Cameroon: Govt Clears Security Checks after Truckers Protests

Trucks carrying goods for the Central African Republic

Cameroon has bowed to pressure from truckers and is dismantling illegal roadblocks and check points from the country's port city of Douala to the Chadian capital of N’Djamena.  For more than a week, truckers refused to drive the route because of extortion at the checkpoints. Drivers have resumed full activity now that officials are listening to their complaints.

Cameroonian truck driver Ngaibai Bassirou drives his semi-trailer carrying building material out of the Ngaoundere truck stop in northern Cameroon on his way to the Chadian capital.

Ngaibai said after grounding his truck for 10 days he and 90 other truck drivers decided to resume deliveries because authorities in Cameroon are dismantling some of the illegal check points that extort money from him and his peers.

He said what made them very angry and stop transporting only basic goods like food and medication to Ndjamena was that they were spending up to $500 to pay their way through the many Illegal check points between Douala and Ndjamena and a similar amount on their way back.

Bassirou said truckers were surprised that after complaining to the government several times last year, the number of check points increased, and the money collected from truckers skyrocketed.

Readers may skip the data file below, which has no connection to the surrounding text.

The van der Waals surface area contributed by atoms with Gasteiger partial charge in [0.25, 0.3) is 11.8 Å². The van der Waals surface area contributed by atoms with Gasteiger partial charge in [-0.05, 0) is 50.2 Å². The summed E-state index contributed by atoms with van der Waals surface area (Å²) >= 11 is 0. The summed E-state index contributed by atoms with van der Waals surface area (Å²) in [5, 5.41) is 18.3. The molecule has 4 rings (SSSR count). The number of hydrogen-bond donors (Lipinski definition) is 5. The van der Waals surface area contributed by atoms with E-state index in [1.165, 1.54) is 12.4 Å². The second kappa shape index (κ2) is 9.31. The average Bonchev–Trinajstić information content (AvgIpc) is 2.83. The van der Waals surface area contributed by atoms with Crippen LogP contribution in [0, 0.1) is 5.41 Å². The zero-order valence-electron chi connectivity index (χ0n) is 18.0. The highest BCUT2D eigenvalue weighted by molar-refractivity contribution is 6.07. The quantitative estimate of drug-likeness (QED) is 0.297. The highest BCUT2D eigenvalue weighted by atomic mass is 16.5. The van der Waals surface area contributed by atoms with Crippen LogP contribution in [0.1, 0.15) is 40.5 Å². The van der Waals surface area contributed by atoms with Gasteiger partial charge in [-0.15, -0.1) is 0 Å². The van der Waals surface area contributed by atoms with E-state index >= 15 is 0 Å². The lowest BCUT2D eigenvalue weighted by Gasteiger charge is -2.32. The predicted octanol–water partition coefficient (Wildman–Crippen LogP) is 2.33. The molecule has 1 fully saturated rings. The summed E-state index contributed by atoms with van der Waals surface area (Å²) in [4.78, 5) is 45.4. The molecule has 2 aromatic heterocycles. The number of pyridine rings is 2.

The truckers began their protest on January 2.

Aashir Issa, vice president of Chad's National Trade Union of Truck Drivers, said Cameroon should not only dismantle the illegal check posts but should also make sure people who create such posts are punished.

He said the government should make sure the police, gendarmes and customs officers who mounted the illegal check points answer charges in courts of law. He said the dismantling of 15 unauthorized control posts in a distance of 70 kilometers within 12 hours indicates how truck drivers were severely exploited and that they are ready to indicate to the governor so many other illegal check points where transporters are harassed to give money without receipts.

Kildadi Tagueke Boukar, governor of Cameroon’s Adamawa region, where Ngaoundere is found, supervised the clearing of the check points. He said some of them were created by Cameroon security services for what they described as strategic reasons, but that such reasons cannot undermine a decision taken by Cameroon and Chad to regulate transport between the two countries.

In January of last year, Chad and the Central African Republic dispatched senior customs officials to Cameroon to look into the problem of the illegal checkpoints.

Chad and C.A.R. businesses threatened to start importing and exporting goods through Cotonou in Benin, although Douala is the nearest ocean gateway for the landlocked countries.

In March 2019, the transport ministers of Cameroon and Chad signed an agreement recognizing only one security check point on the road between Douala and Ndjamena.

Cameroon’s ministry of transport said it has reduced the number of check points along the road by 75 percent, and officials have promised to dismantle the rest.

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